UN agencies are aiding the rescue effort after tens of thousands of people were hit by floods across southeast Africa. The regional death toll has already reached 174 and hundreds more remain missing.
Tropical Cyclone Idai has left at least 31 people dead in eastern Zimbabwe, the government said on Saturday, continuing a trail of destruction across southeast Africa.
Since the start of the week, heavy rains and the powerful storm already killed 87 people in neighboring Mozambique and Malawi.
Zimbabwe's information ministry said the worst of the storm hit the mountainous Chimanimani region, some 350 kilometers (217 miles) southeast of the capital, Harare. A ministry tweet said at least 40 other people were still missing.
The state television station, ZBC, reported that 150 people remain unaccounted for.
'State intervention needed'
Jacob Mafume, a spokesman of the opposition Movement for Democratic Change (MDC), warned in a tweet that a "serious humanitarian crisis" is unfolding in the region.
Government spokesman Nick Mangwana said the dead included two school students who were among dozens of children trapped in a dormitory after rocks fell from a nearby mountain.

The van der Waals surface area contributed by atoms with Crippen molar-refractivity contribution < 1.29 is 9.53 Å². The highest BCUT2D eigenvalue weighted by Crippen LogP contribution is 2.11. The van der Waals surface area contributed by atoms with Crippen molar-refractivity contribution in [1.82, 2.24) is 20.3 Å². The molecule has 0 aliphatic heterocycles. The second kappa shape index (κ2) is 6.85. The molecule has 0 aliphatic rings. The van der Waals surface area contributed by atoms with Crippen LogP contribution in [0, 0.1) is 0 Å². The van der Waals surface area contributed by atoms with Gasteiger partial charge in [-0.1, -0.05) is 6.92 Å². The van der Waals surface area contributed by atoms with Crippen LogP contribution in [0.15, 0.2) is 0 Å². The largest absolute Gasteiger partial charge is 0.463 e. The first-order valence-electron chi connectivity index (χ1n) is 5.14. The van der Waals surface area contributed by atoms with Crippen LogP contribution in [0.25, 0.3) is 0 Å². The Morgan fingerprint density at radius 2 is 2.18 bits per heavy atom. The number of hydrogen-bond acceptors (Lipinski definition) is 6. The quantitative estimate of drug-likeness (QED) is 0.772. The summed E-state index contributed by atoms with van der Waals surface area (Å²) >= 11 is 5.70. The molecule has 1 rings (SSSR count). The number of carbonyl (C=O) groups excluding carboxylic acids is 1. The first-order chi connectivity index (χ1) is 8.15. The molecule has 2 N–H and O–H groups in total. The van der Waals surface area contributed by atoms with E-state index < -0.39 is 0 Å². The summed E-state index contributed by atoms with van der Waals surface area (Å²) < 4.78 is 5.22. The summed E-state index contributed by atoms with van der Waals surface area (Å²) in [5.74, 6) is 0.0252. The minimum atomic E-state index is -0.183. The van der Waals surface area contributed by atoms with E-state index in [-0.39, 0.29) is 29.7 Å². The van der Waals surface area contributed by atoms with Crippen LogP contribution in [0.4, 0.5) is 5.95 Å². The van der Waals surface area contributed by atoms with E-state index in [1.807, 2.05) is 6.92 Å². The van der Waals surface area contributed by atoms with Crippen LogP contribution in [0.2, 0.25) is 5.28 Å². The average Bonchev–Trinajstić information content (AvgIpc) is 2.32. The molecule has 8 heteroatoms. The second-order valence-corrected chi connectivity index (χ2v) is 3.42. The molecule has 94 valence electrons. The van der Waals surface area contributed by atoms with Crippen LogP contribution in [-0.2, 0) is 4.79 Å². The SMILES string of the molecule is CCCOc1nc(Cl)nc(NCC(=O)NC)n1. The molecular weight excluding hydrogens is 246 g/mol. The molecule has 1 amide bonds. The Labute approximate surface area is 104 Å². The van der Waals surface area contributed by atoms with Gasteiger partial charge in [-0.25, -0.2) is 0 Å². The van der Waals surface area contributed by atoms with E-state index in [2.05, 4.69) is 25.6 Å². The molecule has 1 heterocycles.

Local media said numerous homes, streets and fields were flooded, and that power and communications were down.
The ministry said Chimanimani remained cut off from the rest of the province of Manicaland, and that the cyclone was not moving.
Air force helicopters were rescuing people, but flights were being slowed by the heavy winds, media reports said.
Later the ministry said it had received reports of people being swept away to their deaths after trying to cross flooded rivers on their own after bridges were washed away.
"We urge patience as rescue is on its way. Let us not have avoidable loss of human life."
Mozambique, Malawi hit first
Idai battered central Mozambique on Friday, killing at least 21 people and cutting off more than half a million people in the port city of Beira.
Even before the cyclone made landfall, heavy rains earlier in the week had already claimed 66 lives and displaced 17,000 people in Mozambique, local officials said.
The rain also affected neighboring Malawi, where 56 people died, the government said.
The United Nations said more than 1.5 million people have been affected by Idai across the three southern African countries.
UN agencies and the Red Cross are helping with rescue efforts that include delivering food, supplies and medicine by helicopter.
South Africa's military has also sent in aircraft and 10 medical personnel to help in Mozambique and Malawi, it said in a statement.
mm/aw (AFP, AP, DPA, Reuters)